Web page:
With an exchange of smiles and the flourish of a pen, Queen Beatrix of the Netherlands abdicated the throne and her son Willem-Alexander took her place Tuesday to become the country's first king since 1890.
In a simple morning ceremony in Amsterdam's royal palace, Beatrix, 75, signed the document that ended her 33-year reign. Willem-Alexander, 45, added his name a few seconds later. Mother and son then clutched hands and smiled, their status transformed at a stroke from queen and crown prince to princess and king.
Willem-Alexander is the first male monarch to reign over the Netherlands in 123 years, a span that has seen three women ascend to the throne and resign in turn in favor of the next generation. (In the Netherlands, the monarch's eldest child is heir to the throne regardless of gender, unlike in Britain, where a son takes precedence over older sisters. The British Parliament is currently amending that rule.)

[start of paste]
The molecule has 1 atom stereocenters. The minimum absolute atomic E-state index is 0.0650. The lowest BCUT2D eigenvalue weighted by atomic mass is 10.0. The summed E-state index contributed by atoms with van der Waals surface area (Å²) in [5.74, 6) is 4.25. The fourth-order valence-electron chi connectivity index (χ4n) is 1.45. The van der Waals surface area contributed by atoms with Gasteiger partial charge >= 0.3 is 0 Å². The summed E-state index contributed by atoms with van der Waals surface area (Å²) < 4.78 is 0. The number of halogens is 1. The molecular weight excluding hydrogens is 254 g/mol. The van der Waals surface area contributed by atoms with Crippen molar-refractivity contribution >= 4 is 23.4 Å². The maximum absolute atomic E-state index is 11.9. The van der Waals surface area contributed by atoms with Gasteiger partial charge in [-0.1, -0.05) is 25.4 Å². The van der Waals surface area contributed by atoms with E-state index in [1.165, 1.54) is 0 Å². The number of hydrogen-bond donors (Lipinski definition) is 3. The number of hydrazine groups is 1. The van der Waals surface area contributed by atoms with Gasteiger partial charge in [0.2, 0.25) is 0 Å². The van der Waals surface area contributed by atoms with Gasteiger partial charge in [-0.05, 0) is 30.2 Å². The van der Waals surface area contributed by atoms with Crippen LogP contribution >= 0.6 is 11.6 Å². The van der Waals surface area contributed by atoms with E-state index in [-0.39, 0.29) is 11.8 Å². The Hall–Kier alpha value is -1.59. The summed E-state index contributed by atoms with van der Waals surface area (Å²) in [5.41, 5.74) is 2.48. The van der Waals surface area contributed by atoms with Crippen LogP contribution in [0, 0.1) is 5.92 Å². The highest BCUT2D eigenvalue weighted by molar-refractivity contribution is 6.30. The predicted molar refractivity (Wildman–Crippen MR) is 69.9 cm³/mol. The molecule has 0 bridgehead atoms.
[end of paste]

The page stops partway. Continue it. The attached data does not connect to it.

Thousands of Dutch — many of them clad in orange, the color of the royal House of Orange-Nassau — cheered in Amsterdam's Dam Square as Princess Beatrix, King Willem-Alexander and his wife, Queen Maxima, appeared on the palace's balcony less than half an hour after the official handover of power. "Dearest mother, today you relinquished the throne (after) 33 moving and inspiring years," Willem-Alexander told Beatrix as the crowds shouted in acclamation. "We are intensely, intensely grateful to you."
As institutions of hereditary privilege go, the Dutch monarchy is a relative newcomer, created after the Netherlands won its independence from Napoleon about 200 years ago.
As king, Willem-Alexander is the country's head of state. The post is largely ceremonial; the prime minister remains the country's political leader in a parliamentary democracy.